How To Stay Top Of Mind When Working Remotely
Working remotely has a lot of great perks. However, you will want to make sure that senior leaders are thinking about you, advocating for you, and keeping you top of mind. But how do you do that and why is it important?
It is so important to stay top of mind because you want your senior leaders to think about you for the next promotion that comes along. You also want to show your senior leaders that you are focused and willing to tackle a new project.
Visibility is key to career success, which is why we’ve put together a few strategies to help you stay top of mind when working remotely.
1. Be Proactive
The first thing in how you can stay more visible despite being remote is you’ll want to set the foundation of being proactive in your communications. Staying top of mind requires you to find opportunities to interact with your manager and others in leadership roles. This means communicating with them even though they did not reach out to you. The easiest form is via e-mail.
The reality is, in a remote world, we don’t have the luxury of just walking past someone’s desk anymore. Working remotely means you won’t be able to pass someone in the hallway and simply catch up. These moments are valuable, but they are often serendipitous.
When you are remote, you really can be out of sight, out of mind.
And you don’t want to be out of mind, especially to your boss and other important leaders within your organization.
You may be wondering, will I be intruding if I reach out to other people? The answer is, maybe!
But if you are reaching out and providing value and helping them you won’t be. The key when being proactive is to have a real reason to do it that is valuable. Reaching out to say hi, here is what I did this weekend, or here’s an update that might interest you, most likely will not be met with appreciation. Keep it short and sweet and they’ll see your input and thoughtfulness as a value-add.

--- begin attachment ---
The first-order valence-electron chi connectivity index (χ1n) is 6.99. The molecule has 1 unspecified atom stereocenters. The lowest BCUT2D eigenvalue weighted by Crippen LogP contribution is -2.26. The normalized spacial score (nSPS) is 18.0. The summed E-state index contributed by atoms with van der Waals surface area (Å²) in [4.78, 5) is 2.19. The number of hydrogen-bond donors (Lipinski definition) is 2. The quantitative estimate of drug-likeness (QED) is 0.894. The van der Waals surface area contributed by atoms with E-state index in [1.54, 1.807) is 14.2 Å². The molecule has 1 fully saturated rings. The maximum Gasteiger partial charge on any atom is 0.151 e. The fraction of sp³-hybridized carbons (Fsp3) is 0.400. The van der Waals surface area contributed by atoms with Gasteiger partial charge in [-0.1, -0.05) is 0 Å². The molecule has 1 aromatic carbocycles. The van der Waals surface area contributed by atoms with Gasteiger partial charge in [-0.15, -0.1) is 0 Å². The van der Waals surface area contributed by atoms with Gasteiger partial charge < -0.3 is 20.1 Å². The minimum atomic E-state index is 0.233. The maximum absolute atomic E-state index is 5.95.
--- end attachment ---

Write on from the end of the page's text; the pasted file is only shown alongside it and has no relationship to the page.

💡We recommend the e-course “Cultivating Presence And Impact In A Live And Virtual World” to help you learn how to evoke emotions while engaging in authentic small talk.
2. Value-Driven Offers
Before you begin to reach out to your boss and others, consider what you can offer that is not only value-driven but also not already part of your job responsibilities and expectations.
Value-Driven examples include:
Take something small off of their plate – This can be organizing a meeting for them or setting the groundwork for them so they can reach their objectives.
Offer To Take The Lead – You can offer to take the lead on a project. This can be something that is already happening or you can offer to start something from scratch.
Streamlining – You can offer to streamline a process or refine a current workflow. For example – if you know your boss is wanting to increase their visibility, you can take the initiative to plan out their visibility strategy. You can offer to:
- Write their newsletters
- Looping in other people to create video communications that’ll get distributed to the organization
By doing things not just in your job duties, you’re also carving out unique opportunities for you to be seen.
So what do you do if you feel like you are already overwhelmed with your own responsibilities? If you feel like you can’t take on another project, that’s okay. Consider taking the initiative for something small. Remember, when you offer to do something, no matter how small it is, that is not assigned to you – this will give you a ton of bonus points.
In our LinkedIn Learning e-course, Building Your Visibility Online As A Remote Leader, you will learn how to plan a visibility strategy. This is an important value-driven offer you can use not only for your superiors, but also for yourself.
3. Schedule Interactions
Once you have established a value-driven reason to interact with your leader and others, you’ll now want to schedule regular interactions with them.
You can schedule regular interactions weekly, biweekly, or monthly. The key to all of these interactions is that they should be short and sweet. Because these meetings need to be short, be sure you prepare ahead of time.
- Give an update on the project you are spearheading
- Give any insight you have about the project or the task you’ve taken on
You always want to be seen as effective and credible.
While these meetings should be short and sweet and highly value-driven, don’t neglect this opportunity to get to know the other person.
This means developing a personal relationship with them. You can do this by engaging in small talk. Small talk is valuable! If small talk doesn’t come naturally to you, our e-course The Art Of Communicating can help you master small talk.
Small talk gives you the ability to get to know the other person on a deeper level. You can catch up on how they’re doing and even let them know details about your life. This is how bonds are formed.
In the end, staying top of mind can be difficult when everyone is remote or working in a hybrid model. This is why taking a proactive approach and finding reasons to interact with management is gold! Have them see you as a valuable asset to the team, so when opportunities arise, they will think of you immediately.
Do you want to learn how to engage in authentic small talk? Join our private communications group and level up with our expert guidance.
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